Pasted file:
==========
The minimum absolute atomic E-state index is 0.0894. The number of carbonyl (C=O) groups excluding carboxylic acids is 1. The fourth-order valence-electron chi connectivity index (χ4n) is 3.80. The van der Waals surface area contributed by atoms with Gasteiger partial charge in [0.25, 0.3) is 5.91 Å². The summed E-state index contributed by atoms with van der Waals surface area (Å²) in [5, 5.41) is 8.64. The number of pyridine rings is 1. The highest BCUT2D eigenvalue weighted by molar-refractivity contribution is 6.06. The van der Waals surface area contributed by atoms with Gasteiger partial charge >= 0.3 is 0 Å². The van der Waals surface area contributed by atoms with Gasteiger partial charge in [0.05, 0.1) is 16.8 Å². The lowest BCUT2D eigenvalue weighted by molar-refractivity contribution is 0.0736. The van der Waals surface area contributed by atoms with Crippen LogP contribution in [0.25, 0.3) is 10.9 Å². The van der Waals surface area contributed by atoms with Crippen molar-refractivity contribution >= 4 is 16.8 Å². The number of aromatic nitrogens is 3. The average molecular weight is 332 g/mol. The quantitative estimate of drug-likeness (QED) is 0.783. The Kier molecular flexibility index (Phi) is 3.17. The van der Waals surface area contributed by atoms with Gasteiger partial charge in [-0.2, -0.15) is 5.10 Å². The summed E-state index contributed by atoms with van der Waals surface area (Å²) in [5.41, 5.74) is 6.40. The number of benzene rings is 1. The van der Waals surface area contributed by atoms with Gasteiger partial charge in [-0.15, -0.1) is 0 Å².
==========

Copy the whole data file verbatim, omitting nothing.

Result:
The minimum absolute atomic E-state index is 0.0894. The number of carbonyl (C=O) groups excluding carboxylic acids is 1. The fourth-order valence-electron chi connectivity index (χ4n) is 3.80. The van der Waals surface area contributed by atoms with Gasteiger partial charge in [0.25, 0.3) is 5.91 Å². The summed E-state index contributed by atoms with van der Waals surface area (Å²) in [5, 5.41) is 8.64. The number of pyridine rings is 1. The highest BCUT2D eigenvalue weighted by molar-refractivity contribution is 6.06. The van der Waals surface area contributed by atoms with Gasteiger partial charge >= 0.3 is 0 Å². The van der Waals surface area contributed by atoms with Gasteiger partial charge in [0.05, 0.1) is 16.8 Å². The lowest BCUT2D eigenvalue weighted by molar-refractivity contribution is 0.0736. The van der Waals surface area contributed by atoms with Crippen LogP contribution in [0.25, 0.3) is 10.9 Å². The van der Waals surface area contributed by atoms with Crippen molar-refractivity contribution >= 4 is 16.8 Å². The number of aromatic nitrogens is 3. The average molecular weight is 332 g/mol. The quantitative estimate of drug-likeness (QED) is 0.783. The Kier molecular flexibility index (Phi) is 3.17. The van der Waals surface area contributed by atoms with Gasteiger partial charge in [-0.2, -0.15) is 5.10 Å². The summed E-state index contributed by atoms with van der Waals surface area (Å²) in [5.41, 5.74) is 6.40. The number of benzene rings is 1. The van der Waals surface area contributed by atoms with Gasteiger partial charge in [-0.15, -0.1) is 0 Å².